In 2015, SASS responded to more than 2,441 crisis and support calls from survivors and their families, opened 329 cases, provided 1,929 hours of therapy and performed 50 sexual assault forensic medical exams.

March participants are asked to report to the kick-off site (145 Ululani Street in Hilo) by 7:30 a.m. to register, select shoes and warm up for the walk. Walkers can wear decorated shoes for the judges’ choice contest. All participants must complete an entry form and submit a $25 registration fee.

Those interested in participating in the walk – individually or as a team – or being an event sponsor should contact Events@YWCAHawaiiIsland.org or call the YWCA office at 935-7141 ext 111.

“Sea to Sky” – Rebuilding Hōkūalaka’i

A free youth event called “Sea to Sky” will be held this weekend.  This event is designed to bring different aspects of our island together with the common purpose of rebuilding the voyaging canoe, Hōkūalaka’i.  The Hōkūalaka’i will be used for teaching purposes on Hawaiʻi Island and beyond. Hōkūalakaʻi’s home is in the same location (Palekai) that the historic Hōkūleʻa departed from on its world wide voyage.

hokulakaiThis will be the first of many “Sea to Sky” events at Palekai in Hilo.  It will be an all day event with something for everyone to enjoy.  We have invited many members of the scientific field to have fun educational learning stations available for kids and all participants will be hosted with great food and activities. The focus of the monthly events are structured to:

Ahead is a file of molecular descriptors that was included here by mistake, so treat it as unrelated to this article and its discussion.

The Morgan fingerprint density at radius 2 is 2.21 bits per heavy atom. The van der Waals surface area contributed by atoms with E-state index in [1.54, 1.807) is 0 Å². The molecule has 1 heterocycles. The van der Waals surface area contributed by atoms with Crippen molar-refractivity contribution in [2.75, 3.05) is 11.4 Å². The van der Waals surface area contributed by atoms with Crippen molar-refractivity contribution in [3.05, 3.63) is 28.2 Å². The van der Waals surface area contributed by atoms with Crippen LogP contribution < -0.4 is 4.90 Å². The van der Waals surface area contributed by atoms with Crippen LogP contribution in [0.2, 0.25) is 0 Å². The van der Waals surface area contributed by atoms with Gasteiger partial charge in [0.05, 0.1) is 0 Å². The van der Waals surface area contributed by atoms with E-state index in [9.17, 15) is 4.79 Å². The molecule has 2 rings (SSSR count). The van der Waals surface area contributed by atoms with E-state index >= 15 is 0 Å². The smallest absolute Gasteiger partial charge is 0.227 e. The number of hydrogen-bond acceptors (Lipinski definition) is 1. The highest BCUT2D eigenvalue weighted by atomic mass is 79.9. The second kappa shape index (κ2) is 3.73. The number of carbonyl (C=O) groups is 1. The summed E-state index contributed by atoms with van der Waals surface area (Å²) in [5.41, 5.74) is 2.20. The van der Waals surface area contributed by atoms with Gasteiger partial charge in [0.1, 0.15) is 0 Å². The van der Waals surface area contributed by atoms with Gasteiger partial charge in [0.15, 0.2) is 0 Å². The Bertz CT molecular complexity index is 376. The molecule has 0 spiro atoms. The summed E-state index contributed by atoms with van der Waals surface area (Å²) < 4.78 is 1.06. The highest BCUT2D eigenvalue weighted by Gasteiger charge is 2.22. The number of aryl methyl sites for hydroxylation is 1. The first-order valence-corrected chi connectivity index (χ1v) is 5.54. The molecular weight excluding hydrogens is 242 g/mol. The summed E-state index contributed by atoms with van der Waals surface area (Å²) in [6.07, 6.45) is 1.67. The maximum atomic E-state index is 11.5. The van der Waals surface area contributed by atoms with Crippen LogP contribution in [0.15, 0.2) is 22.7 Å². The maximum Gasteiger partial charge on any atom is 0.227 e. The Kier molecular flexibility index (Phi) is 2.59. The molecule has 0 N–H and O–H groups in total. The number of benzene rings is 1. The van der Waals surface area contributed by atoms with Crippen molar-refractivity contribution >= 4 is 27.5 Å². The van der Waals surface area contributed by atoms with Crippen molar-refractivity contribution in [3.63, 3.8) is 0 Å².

• Unite community in helping to restore the voyaging canoe, Hōkūalaka’i.
  • Promote indigenous knowledge in science programs
  • Increase cultural relevance
  • Create opportunities to pursue careers in science and culture education fields

The schedule for the September 24th will be:

  • 8:00-8:30am Informal meet, setup and discuss days activities and work planned for the canoe.
  • 8:45-9:30am ‘awa ceremony and welcome
  • 9:30-11:30am Work on Hōkūalakaʻi, Visit Learning Stations, and Site Beautification Project
  • 11:30-12:30pm Lunch
  • 1:00-4:30 Paddling, Sailing, Swimming (Ocean Activities)
  • 4:30-5:00 Closing talk and cleanup